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Hospitality staff 'simply can't afford Christmas on PUP'

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A pedestrian passes a closed pub on Anne Street South. Photo: Gareth Chaney/Collins

A pedestrian passes a closed pub on Anne Street South. Photo: Gareth Chaney/Collins

Collins Dublin, Gareth Chaney

A pedestrian passes a closed pub on Anne Street South. Photo: Gareth Chaney/Collins

Tens of thousands of families will struggle this Christmas unless the hospitality sector is allowed to reopen with indoor service next month, pub groups have warned.

A decision on whether restaurants and pubs will be all-owed to trade is not expected until the end of this month, meaning thousands of staff face an anxious wait.

The Licensed Vintners Association (LVA) and the Vintners Federation of Ireland (VFI) have warned that the country will face a "two-tier Christmas" if the industry remains closed when Ireland exits lockdown on December 1.

Pubs were previously told by Tánaiste Leo Varadkar that it is unlikely they will reopen this year after the Government said the country will move to Level 3 restrictions next month.

The LVA and VFI have accused the National Public Health Emergency Team (Nphet) of failing to provide any statistical evidence to justify keeping pubs closed.

Around one-third of pubs in Dublin have not reopened since they closed last March 15.

"If pubs and the rest of the hospitality sector are kept closed in December while the rest of the economy is allowed to trade, then there will be a two-tier Christmas in this country," said LVA chief executive Donall O'Keeffe.

"It's not OK for the Government to impose this burden on tens of thousands of families all across Ireland. It's not OK for government policy to be creating a 'haves and have nots' division around Christmas.

"Are Micheál Martin or Leo Varadkar going to tell the tens of thousands of children whose families work in the hospitality sector that they may not be able to get the presents they want?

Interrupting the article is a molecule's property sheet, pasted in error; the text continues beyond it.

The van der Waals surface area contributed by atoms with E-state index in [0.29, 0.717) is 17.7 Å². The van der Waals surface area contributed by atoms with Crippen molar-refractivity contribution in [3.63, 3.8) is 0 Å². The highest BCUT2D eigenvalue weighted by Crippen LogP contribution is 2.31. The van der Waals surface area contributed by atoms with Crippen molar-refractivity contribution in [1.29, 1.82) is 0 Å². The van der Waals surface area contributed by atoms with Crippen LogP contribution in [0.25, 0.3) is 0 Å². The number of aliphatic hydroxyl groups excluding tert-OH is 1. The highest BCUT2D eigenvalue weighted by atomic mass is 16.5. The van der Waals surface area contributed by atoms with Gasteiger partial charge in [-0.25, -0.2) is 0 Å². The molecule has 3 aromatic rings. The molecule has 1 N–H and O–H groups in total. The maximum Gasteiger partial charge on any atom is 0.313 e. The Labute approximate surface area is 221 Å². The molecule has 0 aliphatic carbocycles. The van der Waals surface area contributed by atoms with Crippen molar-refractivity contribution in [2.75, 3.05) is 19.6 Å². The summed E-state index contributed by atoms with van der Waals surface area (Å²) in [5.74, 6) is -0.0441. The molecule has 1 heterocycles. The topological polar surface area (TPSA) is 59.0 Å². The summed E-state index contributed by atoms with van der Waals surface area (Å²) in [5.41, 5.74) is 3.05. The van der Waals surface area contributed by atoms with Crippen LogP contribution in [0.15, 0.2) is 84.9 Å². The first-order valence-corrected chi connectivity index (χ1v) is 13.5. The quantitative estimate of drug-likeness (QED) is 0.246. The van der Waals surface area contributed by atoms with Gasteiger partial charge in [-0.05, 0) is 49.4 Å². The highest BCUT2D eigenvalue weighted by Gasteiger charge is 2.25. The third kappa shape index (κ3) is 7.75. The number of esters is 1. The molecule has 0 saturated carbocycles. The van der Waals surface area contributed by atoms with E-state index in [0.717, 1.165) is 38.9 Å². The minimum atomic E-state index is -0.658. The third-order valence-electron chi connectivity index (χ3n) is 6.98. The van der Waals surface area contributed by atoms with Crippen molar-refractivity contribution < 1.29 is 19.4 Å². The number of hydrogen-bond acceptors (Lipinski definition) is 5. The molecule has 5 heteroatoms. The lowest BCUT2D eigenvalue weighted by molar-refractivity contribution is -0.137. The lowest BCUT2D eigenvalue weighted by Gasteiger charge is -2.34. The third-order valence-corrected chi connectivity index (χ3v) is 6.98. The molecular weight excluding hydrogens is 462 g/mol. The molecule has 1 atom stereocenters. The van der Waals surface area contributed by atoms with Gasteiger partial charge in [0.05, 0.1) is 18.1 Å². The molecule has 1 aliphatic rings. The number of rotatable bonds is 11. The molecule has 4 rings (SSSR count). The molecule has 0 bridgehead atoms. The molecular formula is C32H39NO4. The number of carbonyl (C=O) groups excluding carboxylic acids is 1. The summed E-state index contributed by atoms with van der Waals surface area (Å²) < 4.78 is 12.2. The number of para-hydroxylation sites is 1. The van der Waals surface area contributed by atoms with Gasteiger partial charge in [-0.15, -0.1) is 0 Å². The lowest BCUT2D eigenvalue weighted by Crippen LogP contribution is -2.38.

Desperate

"These are the points being raised by pub staff all over Ireland who are becoming increasingly desperate about what type of Christmas they'll be able to provide for their families.

"People in our industry have taken a lot of pain this year, but if this situation is allowed to happen I don't think it will ever be forgotten. It's a sure-fire way to sow lasting discord around the country."

The LVA said staff will not be able to afford Christmas on the Pandemic Unemployment Payment (PUP).

"The vintners believe such a situation will create deep division in the country - if large sections of the economy are allowed to go back to work and receive their normal salaries in the run-up to Christmas while the families of those working in the hospitality industry must watch on," Mr O'Keeffe said.

Padraig Cribben, chief executive of the VFI, said limiting businesses to a 15-person outdoor capacity "simply won't happen in December".

"The Government might as well just take the keys away for most of these businesses. It certainly won't allow 90pc of the sector to go back to work," he said.

Chief Medical Officer Dr Tony Holohan has ruled out giving early advice to the Government during the lockdown, despite more encouraging signs that the severe restrictions are working.

"For all their focus on the hospitality sector, it's remarkable Nphet has yet to produce any statistical evidence showing that pubs or other parts of the hospitality sector have been the sources of infection in Ireland," Mr Cribben said.

"Their unproven approach can't be allowed to create a Christmas divide."


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